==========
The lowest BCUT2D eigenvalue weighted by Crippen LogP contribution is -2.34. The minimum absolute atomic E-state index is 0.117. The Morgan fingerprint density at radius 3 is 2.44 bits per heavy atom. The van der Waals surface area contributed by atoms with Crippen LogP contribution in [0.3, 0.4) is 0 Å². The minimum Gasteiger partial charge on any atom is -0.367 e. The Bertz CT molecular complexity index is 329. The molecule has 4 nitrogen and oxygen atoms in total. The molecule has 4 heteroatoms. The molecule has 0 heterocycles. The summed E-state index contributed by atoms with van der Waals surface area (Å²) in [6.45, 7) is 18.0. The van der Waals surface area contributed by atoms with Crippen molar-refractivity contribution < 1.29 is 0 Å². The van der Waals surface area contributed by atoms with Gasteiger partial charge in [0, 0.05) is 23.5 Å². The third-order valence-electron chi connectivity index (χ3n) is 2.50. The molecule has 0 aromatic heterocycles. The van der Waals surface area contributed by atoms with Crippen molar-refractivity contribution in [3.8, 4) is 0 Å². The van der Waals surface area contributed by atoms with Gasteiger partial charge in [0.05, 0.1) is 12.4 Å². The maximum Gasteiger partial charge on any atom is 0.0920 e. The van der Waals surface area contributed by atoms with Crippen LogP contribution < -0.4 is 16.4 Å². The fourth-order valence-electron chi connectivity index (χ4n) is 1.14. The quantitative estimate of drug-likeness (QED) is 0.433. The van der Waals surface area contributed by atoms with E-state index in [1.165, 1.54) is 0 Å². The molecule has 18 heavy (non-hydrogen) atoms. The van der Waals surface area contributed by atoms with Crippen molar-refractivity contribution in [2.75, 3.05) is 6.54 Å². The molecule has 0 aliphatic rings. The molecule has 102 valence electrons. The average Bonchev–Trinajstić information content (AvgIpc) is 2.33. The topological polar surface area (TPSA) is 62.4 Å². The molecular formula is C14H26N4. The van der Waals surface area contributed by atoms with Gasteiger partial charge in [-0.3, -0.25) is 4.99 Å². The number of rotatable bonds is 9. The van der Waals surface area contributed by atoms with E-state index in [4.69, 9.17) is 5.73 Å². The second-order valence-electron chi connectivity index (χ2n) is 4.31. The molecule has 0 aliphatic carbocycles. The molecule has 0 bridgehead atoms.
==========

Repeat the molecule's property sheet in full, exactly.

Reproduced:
The lowest BCUT2D eigenvalue weighted by Crippen LogP contribution is -2.34. The minimum absolute atomic E-state index is 0.117. The Morgan fingerprint density at radius 3 is 2.44 bits per heavy atom. The van der Waals surface area contributed by atoms with Crippen LogP contribution in [0.3, 0.4) is 0 Å². The minimum Gasteiger partial charge on any atom is -0.367 e. The Bertz CT molecular complexity index is 329. The molecule has 4 nitrogen and oxygen atoms in total. The molecule has 4 heteroatoms. The molecule has 0 heterocycles. The summed E-state index contributed by atoms with van der Waals surface area (Å²) in [6.45, 7) is 18.0. The van der Waals surface area contributed by atoms with Crippen molar-refractivity contribution < 1.29 is 0 Å². The van der Waals surface area contributed by atoms with Gasteiger partial charge in [0, 0.05) is 23.5 Å². The third-order valence-electron chi connectivity index (χ3n) is 2.50. The molecule has 0 aromatic heterocycles. The van der Waals surface area contributed by atoms with Crippen molar-refractivity contribution in [3.8, 4) is 0 Å². The van der Waals surface area contributed by atoms with Gasteiger partial charge in [0.05, 0.1) is 12.4 Å². The maximum Gasteiger partial charge on any atom is 0.0920 e. The van der Waals surface area contributed by atoms with Crippen LogP contribution < -0.4 is 16.4 Å². The fourth-order valence-electron chi connectivity index (χ4n) is 1.14. The quantitative estimate of drug-likeness (QED) is 0.433. The van der Waals surface area contributed by atoms with E-state index in [1.165, 1.54) is 0 Å². The molecule has 18 heavy (non-hydrogen) atoms. The van der Waals surface area contributed by atoms with Crippen molar-refractivity contribution in [2.75, 3.05) is 6.54 Å². The molecule has 0 aliphatic rings. The molecule has 102 valence electrons. The average Bonchev–Trinajstić information content (AvgIpc) is 2.33. The topological polar surface area (TPSA) is 62.4 Å². The molecular formula is C14H26N4. The van der Waals surface area contributed by atoms with Gasteiger partial charge in [-0.3, -0.25) is 4.99 Å². The number of rotatable bonds is 9. The van der Waals surface area contributed by atoms with E-state index in [4.69, 9.17) is 5.73 Å². The second-order valence-electron chi connectivity index (χ2n) is 4.31. The molecule has 0 aliphatic carbocycles. The molecule has 0 bridgehead atoms.